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Studies suggest that legal marijuana could curb opioid crisis

There are two drugs that have dominated the news cycle lately: Marijuana, and opioids. With support for marijuana expanding across the country, the drug has become a hot-button issue. Several states have legalized or decriminalized it; others have relaxed their standards for medicinal use, or passed laws to allow medical cannabis. As for opioids, it is seemingly impossible to ignore the constant reports about the nation’s ongoing opioid crisis.

Marijuana and opioids have recently made the news again, but for a very different reason. Two major studies suggest that medical marijuana could be used to combat the widespread opioid crisis. The data suggest that opioid prescriptions are lower in states that allow medical marijuana.

Opioid prescriptions and medical marijuana laws

The data come from the journal JAMA Internal Medicine. Researchers examined the rate of opioid prescriptions in states that allow medical cannabis and those that do not. They discovered that states that permit medical marijuana had 2.21 million fewer doses of opioids prescribed per year compared to states that do not permit medical marijuana. The researchers also found that opioid prescriptions went down by 5.88% in states that allow medical cannabis compared to states that do not. According to these studies, states that allow marijuana for medicinal purposes have fewer overall doses of opioids and a reduced rate of opioid prescriptions.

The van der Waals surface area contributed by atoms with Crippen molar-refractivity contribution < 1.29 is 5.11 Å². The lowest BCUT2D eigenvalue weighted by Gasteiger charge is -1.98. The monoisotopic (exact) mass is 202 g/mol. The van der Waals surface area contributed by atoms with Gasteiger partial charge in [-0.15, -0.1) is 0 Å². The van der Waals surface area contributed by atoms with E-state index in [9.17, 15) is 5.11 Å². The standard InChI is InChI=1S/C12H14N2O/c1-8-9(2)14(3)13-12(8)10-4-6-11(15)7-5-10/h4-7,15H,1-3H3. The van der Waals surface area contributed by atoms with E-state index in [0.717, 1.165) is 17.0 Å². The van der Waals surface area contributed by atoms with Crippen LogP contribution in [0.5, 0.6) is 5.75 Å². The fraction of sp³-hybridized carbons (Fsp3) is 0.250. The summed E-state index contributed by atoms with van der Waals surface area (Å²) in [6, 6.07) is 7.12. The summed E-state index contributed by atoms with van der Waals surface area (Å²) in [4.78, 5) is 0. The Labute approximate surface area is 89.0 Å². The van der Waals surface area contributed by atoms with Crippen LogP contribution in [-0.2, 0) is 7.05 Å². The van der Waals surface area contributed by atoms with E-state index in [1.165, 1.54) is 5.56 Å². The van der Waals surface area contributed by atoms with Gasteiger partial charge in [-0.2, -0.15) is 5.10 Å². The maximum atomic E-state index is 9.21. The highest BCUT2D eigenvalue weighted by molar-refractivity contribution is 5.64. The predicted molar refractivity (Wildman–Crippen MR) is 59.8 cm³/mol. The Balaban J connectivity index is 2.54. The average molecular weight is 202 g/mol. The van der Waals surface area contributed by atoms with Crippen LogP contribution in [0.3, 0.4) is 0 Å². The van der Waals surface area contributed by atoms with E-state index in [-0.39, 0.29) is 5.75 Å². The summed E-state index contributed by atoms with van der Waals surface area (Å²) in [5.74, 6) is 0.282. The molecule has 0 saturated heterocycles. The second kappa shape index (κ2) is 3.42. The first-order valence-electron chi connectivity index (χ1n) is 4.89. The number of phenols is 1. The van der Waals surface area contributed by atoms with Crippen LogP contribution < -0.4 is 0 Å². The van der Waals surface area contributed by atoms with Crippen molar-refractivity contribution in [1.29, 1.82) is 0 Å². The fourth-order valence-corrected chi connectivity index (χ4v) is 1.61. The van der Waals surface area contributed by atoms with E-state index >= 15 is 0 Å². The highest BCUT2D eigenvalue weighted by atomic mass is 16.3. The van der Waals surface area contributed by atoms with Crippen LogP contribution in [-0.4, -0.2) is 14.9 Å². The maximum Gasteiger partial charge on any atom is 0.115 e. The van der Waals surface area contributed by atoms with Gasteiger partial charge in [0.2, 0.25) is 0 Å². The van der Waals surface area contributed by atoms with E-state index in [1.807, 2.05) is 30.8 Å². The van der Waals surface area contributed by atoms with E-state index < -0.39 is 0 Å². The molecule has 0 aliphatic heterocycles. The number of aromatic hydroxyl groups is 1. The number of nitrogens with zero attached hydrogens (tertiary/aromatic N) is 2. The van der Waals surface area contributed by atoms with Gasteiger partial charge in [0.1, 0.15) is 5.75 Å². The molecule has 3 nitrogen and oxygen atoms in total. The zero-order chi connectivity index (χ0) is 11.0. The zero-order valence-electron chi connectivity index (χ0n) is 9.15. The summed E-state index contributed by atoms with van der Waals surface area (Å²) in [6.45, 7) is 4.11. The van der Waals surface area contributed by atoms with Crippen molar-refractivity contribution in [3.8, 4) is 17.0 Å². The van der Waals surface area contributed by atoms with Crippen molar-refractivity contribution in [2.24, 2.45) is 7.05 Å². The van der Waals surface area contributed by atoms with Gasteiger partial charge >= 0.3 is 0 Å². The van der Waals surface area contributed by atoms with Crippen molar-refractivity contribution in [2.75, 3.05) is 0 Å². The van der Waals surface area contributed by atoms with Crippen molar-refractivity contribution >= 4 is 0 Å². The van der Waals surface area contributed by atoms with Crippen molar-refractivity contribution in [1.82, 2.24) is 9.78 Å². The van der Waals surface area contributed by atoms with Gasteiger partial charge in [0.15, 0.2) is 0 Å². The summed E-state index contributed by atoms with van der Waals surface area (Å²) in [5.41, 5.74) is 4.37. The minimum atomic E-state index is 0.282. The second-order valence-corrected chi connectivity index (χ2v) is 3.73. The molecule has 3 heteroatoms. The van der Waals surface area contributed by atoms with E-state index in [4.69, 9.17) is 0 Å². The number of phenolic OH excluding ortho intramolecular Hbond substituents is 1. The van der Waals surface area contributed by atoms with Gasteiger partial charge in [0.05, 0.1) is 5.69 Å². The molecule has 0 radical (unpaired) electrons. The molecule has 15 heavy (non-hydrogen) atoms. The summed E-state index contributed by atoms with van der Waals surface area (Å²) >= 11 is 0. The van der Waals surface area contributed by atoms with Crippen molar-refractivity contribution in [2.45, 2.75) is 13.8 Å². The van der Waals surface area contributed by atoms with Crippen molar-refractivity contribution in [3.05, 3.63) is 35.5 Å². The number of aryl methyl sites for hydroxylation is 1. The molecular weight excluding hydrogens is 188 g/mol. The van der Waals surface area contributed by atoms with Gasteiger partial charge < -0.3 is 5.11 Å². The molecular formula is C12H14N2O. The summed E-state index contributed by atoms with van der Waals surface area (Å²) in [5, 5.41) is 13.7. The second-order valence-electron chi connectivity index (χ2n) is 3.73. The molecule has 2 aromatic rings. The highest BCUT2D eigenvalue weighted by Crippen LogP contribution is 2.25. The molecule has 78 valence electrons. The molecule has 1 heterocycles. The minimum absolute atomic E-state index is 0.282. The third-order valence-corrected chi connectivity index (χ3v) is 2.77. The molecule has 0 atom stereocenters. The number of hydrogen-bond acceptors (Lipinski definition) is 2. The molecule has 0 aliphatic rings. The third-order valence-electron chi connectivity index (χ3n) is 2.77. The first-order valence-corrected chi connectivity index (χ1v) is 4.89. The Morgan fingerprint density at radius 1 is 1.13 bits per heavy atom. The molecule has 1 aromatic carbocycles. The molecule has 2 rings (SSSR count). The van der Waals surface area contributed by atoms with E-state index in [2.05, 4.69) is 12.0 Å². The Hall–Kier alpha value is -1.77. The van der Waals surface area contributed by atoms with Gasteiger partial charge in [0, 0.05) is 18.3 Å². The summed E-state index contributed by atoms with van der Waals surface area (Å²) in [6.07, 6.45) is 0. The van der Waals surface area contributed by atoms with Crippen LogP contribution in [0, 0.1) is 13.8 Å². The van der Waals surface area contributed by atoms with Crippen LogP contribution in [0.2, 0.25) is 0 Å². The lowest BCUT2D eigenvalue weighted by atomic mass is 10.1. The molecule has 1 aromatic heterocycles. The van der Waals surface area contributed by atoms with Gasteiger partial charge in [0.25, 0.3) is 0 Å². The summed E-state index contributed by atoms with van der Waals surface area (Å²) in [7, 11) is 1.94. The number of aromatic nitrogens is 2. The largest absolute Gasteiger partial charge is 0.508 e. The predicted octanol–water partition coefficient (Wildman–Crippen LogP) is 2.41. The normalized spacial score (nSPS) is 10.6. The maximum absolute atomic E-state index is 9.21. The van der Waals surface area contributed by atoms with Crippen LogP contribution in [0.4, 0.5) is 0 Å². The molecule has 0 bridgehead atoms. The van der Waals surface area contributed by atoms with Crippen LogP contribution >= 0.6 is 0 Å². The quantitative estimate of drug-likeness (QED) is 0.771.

Marijuana, opioids and the law

The implications of this research could be major. Because the opioid crisis is due in large part to the abuse of highly addictive prescription opioids, allowing access to medical marijuana could reduce the number of opioid prescriptions, thereby lowing the rate of abuse. If lawmakers take this data to heart, it could lead to many more states legalizing medical cannabis as a means of combating the opioid crisis. Currently, Indiana does not allow marijuana in any form, for any purpose—even medicinal. But as support for cannabis becomes more popular and the state’s own opioid crisis rages on, it could mean significant legal changes are in store.

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